However, our ultimate goal was to have our followers “like” or “share” all of our weekly posts.  Through this exercise, we discovered that we needed social media ambassadors to engage and support participation.   To achieve the best results, we e-mailed some of our key parent ambassadors and requested that they “like” or “share” our posts.  This worked so well that we decided to create a Social Media Support Committee for the 2014 – 2015 school year.  This committee’s sole job will be to simply “share” Agnon’s Facebook posts.

What’s more, we were introduced to a number of new tools to assess metrics.  We learned a great deal about our posting habits relative to the types of postings that appeal to our audiences and the most optimal posting times.

 

The Agnon School participated in the 2013-14 cohort of the Jewish Day School Social Media Academy, an intensive program designed to help Jewish Day Schools advance their strategic use of social media in areas such as communication, marketing, community building, alumni relations and development. The 2013-14 nationwide cohort of 15 schools was generously supported by The AVI CHAI Foundation.  Each of the schools will be sharing insights from their experience through blog posts here with the tag #jdsacademy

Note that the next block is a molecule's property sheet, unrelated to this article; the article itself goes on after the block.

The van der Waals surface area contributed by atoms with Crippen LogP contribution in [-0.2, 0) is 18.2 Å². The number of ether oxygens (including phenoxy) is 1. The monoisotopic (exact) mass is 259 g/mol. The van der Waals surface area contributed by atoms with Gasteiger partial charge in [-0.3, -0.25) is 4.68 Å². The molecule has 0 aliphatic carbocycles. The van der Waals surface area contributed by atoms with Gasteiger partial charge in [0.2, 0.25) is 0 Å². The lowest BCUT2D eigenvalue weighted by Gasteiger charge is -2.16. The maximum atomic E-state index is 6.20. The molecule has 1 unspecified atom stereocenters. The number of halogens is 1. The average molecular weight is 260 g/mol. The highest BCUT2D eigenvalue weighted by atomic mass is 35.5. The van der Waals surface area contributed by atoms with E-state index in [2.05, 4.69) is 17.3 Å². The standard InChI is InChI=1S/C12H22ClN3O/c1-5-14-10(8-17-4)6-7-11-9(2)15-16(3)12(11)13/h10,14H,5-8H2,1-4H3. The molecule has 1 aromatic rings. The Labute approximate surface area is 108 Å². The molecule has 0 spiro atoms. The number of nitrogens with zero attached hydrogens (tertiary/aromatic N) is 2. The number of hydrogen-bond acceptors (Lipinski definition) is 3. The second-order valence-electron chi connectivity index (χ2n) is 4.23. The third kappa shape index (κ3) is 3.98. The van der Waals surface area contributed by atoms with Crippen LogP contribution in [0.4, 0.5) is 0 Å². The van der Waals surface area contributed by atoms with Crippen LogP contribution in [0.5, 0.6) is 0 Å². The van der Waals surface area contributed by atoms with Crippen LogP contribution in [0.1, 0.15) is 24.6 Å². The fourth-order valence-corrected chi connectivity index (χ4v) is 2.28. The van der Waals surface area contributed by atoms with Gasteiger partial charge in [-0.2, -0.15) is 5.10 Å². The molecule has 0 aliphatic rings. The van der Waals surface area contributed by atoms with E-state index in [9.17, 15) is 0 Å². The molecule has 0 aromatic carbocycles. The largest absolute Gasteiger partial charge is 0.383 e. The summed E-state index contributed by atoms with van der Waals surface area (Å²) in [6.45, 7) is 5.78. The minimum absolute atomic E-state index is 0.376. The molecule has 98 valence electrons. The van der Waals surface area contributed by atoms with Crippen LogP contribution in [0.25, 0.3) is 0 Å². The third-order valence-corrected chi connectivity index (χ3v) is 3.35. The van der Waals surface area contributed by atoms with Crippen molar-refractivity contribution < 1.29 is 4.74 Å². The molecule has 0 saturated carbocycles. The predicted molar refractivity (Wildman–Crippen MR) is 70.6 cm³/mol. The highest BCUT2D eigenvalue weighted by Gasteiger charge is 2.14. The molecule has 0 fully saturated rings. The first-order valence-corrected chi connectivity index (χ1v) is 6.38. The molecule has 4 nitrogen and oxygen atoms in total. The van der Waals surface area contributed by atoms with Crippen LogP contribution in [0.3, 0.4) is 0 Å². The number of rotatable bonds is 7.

Complete the Social Media Self Assessment for your school at http://www.dayschoolacademy.org/assessment

 

LBTV (Leo Baeck TV)

Given the power of online videos, we inaugurated LBTV Action News as a vehicle for telling the school’s story. In 60 to 90 second installments, students did standup spot “news reports,” on selected events and subjects. It was effective in terms of growing our social media reach. Parents are our main audience on Facebook – which is our main social medium — and they love seeing children doing the presenting as well as being the subjects of a video. It lent an additional appeal, as opposed to watching the expected administrator or teacher talking head tell about the school. And they were eager to share the Facebook postings, as well. Some of our most shared and far-reaching videos on Facebook were LBTV Action News items.